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Jimmy Vesey keeps dentist busy after skate incident

The Rangers winger is wearing a protective cage after needing 10 stitches and losing two teeth.

The Rangers' Jimmy Vesey leaves the ice after

The Rangers' Jimmy Vesey leaves the ice after taking a skate to the face against the Oilers at Madison Square Garden on Nov. 11, 2017. Photo Credit: Getty Images / Abbie Parr

GREENBURGH, N.Y. — He’s definitely a hockey player.

Rangers winger Jimmy Vesey practiced Monday with a protective cage covering his face after he took a skate to the mouth in Saturday’s 4-2 win over the Oilers.

Why wouldn’t Vesey practice? After being hit by the skate blade of Edmonton’s Zack Kassian, he returned to Saturday’s game after getting 10 stitches in his lower lip and two teeth knocked out.

Oh, and Vesey returned to the game even though two teeth were embedded in his lip. If he could have, he would have hopped back onto the ice even earlier. “The thing that delayed it a little bit was the X-rays,” he said. “Actually, luckily enough, they saw my teeth were right in my lip.”

Vesey went to the dentist Saturday night and again Sunday and will be going back again. On Monday, he sported a smile only a mother could love. His top front teeth were gone and his lower lip was badly swollen.

On Sunday, Vesey posted a photo on Twitter of his new (temporary) smile and a copy of his X-ray along with the caption: “That’s hockey #SorryMa”.

“My mom was at the game,’’ Vesey said. “She thought I just got stitches. She wasn’t happy about the teeth.”

Vesey said he was in quite a bit of pain over the weekend.“Today’s been the best day,” he said. “Saturday night was painful. [Sunday] I went to the dentist again and had a couple root canals and pretty much sat on the couch all day. Today I feel a lot better. It’s just the swelling in my lip that’s been really bad. So once that goes down, I’m going to go back in and they’re going to cap my teeth. Should be good to go.”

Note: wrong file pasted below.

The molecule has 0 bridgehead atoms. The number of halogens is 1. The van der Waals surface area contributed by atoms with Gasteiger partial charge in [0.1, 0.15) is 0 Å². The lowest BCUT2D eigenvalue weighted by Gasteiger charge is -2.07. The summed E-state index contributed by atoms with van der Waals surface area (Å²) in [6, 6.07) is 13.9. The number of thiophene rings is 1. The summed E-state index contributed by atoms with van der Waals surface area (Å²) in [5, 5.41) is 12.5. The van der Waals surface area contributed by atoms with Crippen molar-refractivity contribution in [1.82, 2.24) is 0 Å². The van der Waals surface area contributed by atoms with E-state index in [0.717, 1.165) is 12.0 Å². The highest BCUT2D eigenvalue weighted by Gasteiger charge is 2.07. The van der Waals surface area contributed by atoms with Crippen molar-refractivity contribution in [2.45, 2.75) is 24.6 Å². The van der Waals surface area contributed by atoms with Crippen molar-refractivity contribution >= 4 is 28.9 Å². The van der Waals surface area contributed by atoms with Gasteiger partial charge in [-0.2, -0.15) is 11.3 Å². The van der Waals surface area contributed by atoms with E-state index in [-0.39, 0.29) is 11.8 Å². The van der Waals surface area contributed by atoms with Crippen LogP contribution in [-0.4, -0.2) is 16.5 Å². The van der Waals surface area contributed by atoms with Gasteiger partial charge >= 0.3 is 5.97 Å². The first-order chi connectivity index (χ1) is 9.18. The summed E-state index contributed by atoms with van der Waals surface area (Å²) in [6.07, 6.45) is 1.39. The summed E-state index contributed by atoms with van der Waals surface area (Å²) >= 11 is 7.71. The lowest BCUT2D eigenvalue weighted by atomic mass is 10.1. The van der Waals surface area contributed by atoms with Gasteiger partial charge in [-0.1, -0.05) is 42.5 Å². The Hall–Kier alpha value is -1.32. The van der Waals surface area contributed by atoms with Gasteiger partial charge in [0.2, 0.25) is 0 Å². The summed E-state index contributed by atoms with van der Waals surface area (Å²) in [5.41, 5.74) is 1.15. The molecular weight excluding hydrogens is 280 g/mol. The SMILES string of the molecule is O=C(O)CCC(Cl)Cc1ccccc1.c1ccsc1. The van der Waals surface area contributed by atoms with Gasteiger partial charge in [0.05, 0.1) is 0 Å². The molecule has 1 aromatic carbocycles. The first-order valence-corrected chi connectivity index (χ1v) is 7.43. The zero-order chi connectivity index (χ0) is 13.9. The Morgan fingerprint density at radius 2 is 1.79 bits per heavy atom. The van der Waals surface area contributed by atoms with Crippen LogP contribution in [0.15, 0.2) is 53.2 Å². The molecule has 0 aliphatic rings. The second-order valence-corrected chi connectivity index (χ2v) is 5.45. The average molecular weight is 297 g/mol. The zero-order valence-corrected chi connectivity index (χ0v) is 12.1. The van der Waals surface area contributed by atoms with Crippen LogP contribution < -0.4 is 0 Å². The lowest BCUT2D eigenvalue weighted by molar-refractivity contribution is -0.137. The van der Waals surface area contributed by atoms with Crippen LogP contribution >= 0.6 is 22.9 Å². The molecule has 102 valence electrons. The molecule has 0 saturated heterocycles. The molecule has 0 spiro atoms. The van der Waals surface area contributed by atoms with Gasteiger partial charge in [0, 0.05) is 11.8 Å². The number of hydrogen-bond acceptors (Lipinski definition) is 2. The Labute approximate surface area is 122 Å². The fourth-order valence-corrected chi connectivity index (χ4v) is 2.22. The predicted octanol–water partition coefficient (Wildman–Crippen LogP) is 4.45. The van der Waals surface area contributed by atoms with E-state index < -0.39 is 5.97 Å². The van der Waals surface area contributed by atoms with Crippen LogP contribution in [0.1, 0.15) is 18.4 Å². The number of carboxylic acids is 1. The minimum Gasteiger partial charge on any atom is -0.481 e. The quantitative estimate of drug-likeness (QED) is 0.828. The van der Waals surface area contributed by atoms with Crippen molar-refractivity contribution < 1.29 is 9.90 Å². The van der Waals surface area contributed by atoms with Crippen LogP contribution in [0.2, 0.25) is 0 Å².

Of the incident, he said: “It’s almost like I saw the skate coming in slow motion but couldn’t move out of the way. It hit me pretty hard. Square in the face. I knew right away my teeth were gone, but I guess the nerve was exposed. When I was breathing, just the air hitting the nerve was really sensitive.”

Vesey wore the cage at Harvard. He doesn’t plan on wearing it long in the NHL. “Feels horrible now to go back to it,” he said. “You can’t really look down. When the puck’s at your feet, you can’t see it. That’s definitely different. But I don’t think I’ll be in it that long.”

Coach Alain Vigneault said he already knew what kind of player the 24-year-old was before he witnessed Saturday’s event.

“For me as a coach, you get to know which players can play through certain levels of discomfort and pain,” he said. “I would say most of the guys if they get to this level, it’s because they’ve accustomed their body to play through some pain. With the schedule and the demands of practice, you’re never 100 percent. It just doesn’t happen. You have to be able to play.

“Once Jimmy got sewed up after the second period, he came back and they found the tooth and they opened him up again. He was all right after that.”

Lundqvist to face Blackhawks. Vigneault said goalie Henrik Lundqvist will start in Chicago on Wednesday night.

New York Sports